This unincorporated district in the outer Columbia, SC metropolitan area serves as a bedroom community for the state capital. Though still quite small, Rion is poised to grow as a gateway to both Columbia’s urban sprawl and the Midlands' many recreation opportunities. It offers a slow rural pace without sacrificing on barkworthy recreation.
Proximity to bustling Columbia gives Rion’s dog lovers access to the city’s many dog parks — there are six within the Columbia city limits — and its excellent services. Two of metro-Columbia’s dog parks are within a 20-mile trip from Rion: Sesquicentennial State Park’s dog run and Lake Carolina Dog Park. Sesquicentennial offers annual passes for just $25 for their off-leash 2-acre dog run, and the park also has 1,400 acres to explore, including a 30-acre lake and 12 miles of on-leash hiking trails. For better playtime at home, Palmetto Scoopers pet waste removal service can have your yard spic-and-span with weekly or bi-weekly poop-busting plans.
There’s plenty to do outside of the city, too, including the 500 miles of lakeshore at nearby Lake Murray. Once the world’s largest man-made reservoir, Lake Murray will delight the water dogs in your pack. If you prefer your recreation dry, here’s an activity you’ve probably never done with your dog: antiquing. The Little Mountain Unlimited Antique Mall offers 70 stalls in an indoor-outdoor setting, and well-behaved dogs are welcome to join you as you browse.
Established as a town in 1904, the Columbia neighborhood of Shandon offers leafy shade and sidewalks through a labyrinth of homes dating from the early 20th century. For dogs who don’t care about history, though, try Pupcakes Pet Boutique and Bakery, with a wide variety of healthy and decadent doggy treats for sale. They’ll even host birthday “pawties” for your fur babies. Work off the calories at Emily Douglas Park, particularly the off-leash dog park! It has the distinction of being one of Columbia’s few free public dog parks. The leash-required areas of the park also include an amphitheater and lawn perfect for lounging around.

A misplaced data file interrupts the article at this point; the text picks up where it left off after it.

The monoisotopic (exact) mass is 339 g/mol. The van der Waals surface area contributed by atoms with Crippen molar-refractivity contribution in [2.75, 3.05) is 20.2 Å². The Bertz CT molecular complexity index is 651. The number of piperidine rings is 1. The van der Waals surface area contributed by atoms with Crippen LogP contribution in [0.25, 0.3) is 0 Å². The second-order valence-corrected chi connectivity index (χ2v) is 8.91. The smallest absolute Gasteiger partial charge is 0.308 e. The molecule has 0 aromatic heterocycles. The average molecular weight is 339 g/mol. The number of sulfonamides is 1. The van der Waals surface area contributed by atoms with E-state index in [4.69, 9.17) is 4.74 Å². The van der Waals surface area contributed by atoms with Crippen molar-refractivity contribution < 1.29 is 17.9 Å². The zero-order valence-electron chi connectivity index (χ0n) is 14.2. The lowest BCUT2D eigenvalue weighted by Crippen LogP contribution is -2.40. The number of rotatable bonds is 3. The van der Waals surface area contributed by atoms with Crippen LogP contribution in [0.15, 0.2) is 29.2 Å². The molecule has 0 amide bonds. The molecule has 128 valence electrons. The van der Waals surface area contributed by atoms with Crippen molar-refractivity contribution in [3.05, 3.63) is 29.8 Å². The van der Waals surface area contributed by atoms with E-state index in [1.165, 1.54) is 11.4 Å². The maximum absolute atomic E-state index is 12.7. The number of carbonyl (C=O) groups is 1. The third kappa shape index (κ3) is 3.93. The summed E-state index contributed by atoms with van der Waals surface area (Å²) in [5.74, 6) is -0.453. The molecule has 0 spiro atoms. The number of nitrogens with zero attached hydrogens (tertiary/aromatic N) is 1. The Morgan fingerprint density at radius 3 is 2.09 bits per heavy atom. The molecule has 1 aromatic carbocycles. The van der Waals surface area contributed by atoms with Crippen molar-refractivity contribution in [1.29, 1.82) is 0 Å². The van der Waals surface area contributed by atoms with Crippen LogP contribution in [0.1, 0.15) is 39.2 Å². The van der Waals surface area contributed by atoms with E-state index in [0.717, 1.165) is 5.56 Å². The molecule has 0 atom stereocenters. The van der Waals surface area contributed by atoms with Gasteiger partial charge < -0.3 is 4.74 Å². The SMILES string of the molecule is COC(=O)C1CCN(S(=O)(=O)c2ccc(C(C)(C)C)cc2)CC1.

For a taste of nature in an unusually quiet setting, consider Lake Monticello Park in Jenkinsville, a mere 12 miles northeast of Rion. No development is allowed on the lake, which means no houses: you can really get your bark on. Water-skiing or jet-skiing are also no-nos, so dogs who fear loud noises have a peaceful play-spot. The water level can shift up to 5 feet due to the lake’s hydroelectric dam, so keep an eye on swimming dogs. The park offers a fishing pier and sports fields along with a one-mile paved trail, so you have a range of places to walk or soak up the sun. Best of all, Lake Monticello Park is completely free! Nearby is the V.C. Summer Nuclear Station Nature Trail (if the name doesn’t scare you off) offering an additional 1.5 miles of hiking.
A Columbia suburb near the lake, Irmo brings together the best
of town and country less than 30 miles from Rion. There are 3 dog-friendly restaurants, including carnivore’s
paradise Carolina Wings. From the pup perspective, though, Irmo is all about its
free and beautiful city parks. Irmo Town Park has a small amphitheater: stage your own mini dog show.
Just a few blocks away, Irmo Community Park has walking trails surrounded by a 0.4-mile loop, as well as grassy lawns, plenty of trees, and good (human)
restrooms. Irmo Veterans Park is another good pick for athletes: pups get their workout on a walking
trail featuring built-in human exercise stations
along the way. Dogs make great spotters!